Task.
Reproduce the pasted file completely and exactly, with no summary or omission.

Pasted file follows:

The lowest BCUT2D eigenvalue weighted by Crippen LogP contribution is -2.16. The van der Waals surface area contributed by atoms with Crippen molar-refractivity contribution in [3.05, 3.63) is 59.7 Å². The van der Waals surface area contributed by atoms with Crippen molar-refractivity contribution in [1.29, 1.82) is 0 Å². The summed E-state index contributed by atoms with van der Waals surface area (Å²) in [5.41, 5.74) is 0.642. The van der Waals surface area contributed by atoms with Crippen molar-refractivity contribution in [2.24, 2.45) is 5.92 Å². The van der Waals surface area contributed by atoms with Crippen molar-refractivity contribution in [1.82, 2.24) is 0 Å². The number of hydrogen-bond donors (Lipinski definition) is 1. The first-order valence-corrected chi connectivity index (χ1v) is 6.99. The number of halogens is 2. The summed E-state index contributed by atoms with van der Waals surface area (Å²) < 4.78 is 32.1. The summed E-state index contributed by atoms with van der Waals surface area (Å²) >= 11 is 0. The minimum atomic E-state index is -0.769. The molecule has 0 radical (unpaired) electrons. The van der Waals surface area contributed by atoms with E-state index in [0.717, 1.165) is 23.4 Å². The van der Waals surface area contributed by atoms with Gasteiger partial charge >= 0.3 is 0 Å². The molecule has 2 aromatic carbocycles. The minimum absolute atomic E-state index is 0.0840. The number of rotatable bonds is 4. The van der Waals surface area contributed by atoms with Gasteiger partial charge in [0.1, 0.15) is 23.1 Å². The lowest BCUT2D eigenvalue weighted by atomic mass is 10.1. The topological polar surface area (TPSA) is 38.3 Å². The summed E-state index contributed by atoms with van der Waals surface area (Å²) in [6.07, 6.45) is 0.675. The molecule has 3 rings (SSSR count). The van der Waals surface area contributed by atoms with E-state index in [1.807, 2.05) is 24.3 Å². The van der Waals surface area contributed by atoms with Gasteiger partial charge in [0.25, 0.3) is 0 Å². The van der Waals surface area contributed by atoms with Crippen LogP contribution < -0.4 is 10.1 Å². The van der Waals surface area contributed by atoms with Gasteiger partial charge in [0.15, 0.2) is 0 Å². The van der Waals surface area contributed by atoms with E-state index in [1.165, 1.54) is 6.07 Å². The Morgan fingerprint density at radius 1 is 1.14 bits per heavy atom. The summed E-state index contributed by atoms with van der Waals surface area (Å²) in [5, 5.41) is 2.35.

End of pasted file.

The lowest BCUT2D eigenvalue weighted by Crippen LogP contribution is -2.16. The van der Waals surface area contributed by atoms with Crippen molar-refractivity contribution in [3.05, 3.63) is 59.7 Å². The van der Waals surface area contributed by atoms with Crippen molar-refractivity contribution in [1.29, 1.82) is 0 Å². The summed E-state index contributed by atoms with van der Waals surface area (Å²) in [5.41, 5.74) is 0.642. The van der Waals surface area contributed by atoms with Crippen molar-refractivity contribution in [2.24, 2.45) is 5.92 Å². The van der Waals surface area contributed by atoms with Crippen molar-refractivity contribution in [1.82, 2.24) is 0 Å². The number of hydrogen-bond donors (Lipinski definition) is 1. The first-order valence-corrected chi connectivity index (χ1v) is 6.99. The number of halogens is 2. The summed E-state index contributed by atoms with van der Waals surface area (Å²) < 4.78 is 32.1. The summed E-state index contributed by atoms with van der Waals surface area (Å²) >= 11 is 0. The minimum atomic E-state index is -0.769. The molecule has 0 radical (unpaired) electrons. The van der Waals surface area contributed by atoms with E-state index in [0.717, 1.165) is 23.4 Å². The van der Waals surface area contributed by atoms with Gasteiger partial charge >= 0.3 is 0 Å². The molecule has 2 aromatic carbocycles. The minimum absolute atomic E-state index is 0.0840. The number of rotatable bonds is 4. The van der Waals surface area contributed by atoms with Gasteiger partial charge in [0.1, 0.15) is 23.1 Å². The lowest BCUT2D eigenvalue weighted by atomic mass is 10.1. The topological polar surface area (TPSA) is 38.3 Å². The summed E-state index contributed by atoms with van der Waals surface area (Å²) in [6.07, 6.45) is 0.675. The molecule has 3 rings (SSSR count). The van der Waals surface area contributed by atoms with E-state index in [1.807, 2.05) is 24.3 Å². The van der Waals surface area contributed by atoms with Gasteiger partial charge in [0.25, 0.3) is 0 Å². The van der Waals surface area contributed by atoms with Crippen LogP contribution < -0.4 is 10.1 Å². The van der Waals surface area contributed by atoms with Gasteiger partial charge in [0.15, 0.2) is 0 Å². The van der Waals surface area contributed by atoms with E-state index in [1.165, 1.54) is 6.07 Å². The Morgan fingerprint density at radius 1 is 1.14 bits per heavy atom. The summed E-state index contributed by atoms with van der Waals surface area (Å²) in [5, 5.41) is 2.35.